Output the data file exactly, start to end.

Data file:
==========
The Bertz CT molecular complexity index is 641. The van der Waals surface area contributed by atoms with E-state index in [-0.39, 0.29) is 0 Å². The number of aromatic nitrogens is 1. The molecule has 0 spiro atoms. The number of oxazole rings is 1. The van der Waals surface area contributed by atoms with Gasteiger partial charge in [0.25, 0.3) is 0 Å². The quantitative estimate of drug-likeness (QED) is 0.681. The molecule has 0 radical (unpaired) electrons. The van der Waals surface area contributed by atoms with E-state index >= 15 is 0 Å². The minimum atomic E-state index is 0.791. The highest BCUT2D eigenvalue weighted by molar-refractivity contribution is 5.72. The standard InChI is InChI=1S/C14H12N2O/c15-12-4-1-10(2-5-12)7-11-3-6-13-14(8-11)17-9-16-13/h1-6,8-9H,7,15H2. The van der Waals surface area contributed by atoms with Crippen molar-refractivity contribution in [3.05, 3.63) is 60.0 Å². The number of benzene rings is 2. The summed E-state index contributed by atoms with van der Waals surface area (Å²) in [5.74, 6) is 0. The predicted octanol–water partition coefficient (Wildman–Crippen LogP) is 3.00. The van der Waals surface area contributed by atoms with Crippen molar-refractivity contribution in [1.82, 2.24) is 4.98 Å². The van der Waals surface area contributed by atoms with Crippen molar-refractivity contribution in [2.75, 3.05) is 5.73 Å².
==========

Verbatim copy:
The Bertz CT molecular complexity index is 641. The van der Waals surface area contributed by atoms with E-state index in [-0.39, 0.29) is 0 Å². The number of aromatic nitrogens is 1. The molecule has 0 spiro atoms. The number of oxazole rings is 1. The van der Waals surface area contributed by atoms with Gasteiger partial charge in [0.25, 0.3) is 0 Å². The quantitative estimate of drug-likeness (QED) is 0.681. The molecule has 0 radical (unpaired) electrons. The van der Waals surface area contributed by atoms with E-state index >= 15 is 0 Å². The minimum atomic E-state index is 0.791. The highest BCUT2D eigenvalue weighted by molar-refractivity contribution is 5.72. The standard InChI is InChI=1S/C14H12N2O/c15-12-4-1-10(2-5-12)7-11-3-6-13-14(8-11)17-9-16-13/h1-6,8-9H,7,15H2. The van der Waals surface area contributed by atoms with Crippen molar-refractivity contribution in [3.05, 3.63) is 60.0 Å². The number of benzene rings is 2. The summed E-state index contributed by atoms with van der Waals surface area (Å²) in [5.74, 6) is 0. The predicted octanol–water partition coefficient (Wildman–Crippen LogP) is 3.00. The van der Waals surface area contributed by atoms with Crippen molar-refractivity contribution in [1.82, 2.24) is 4.98 Å². The van der Waals surface area contributed by atoms with Crippen molar-refractivity contribution in [2.75, 3.05) is 5.73 Å².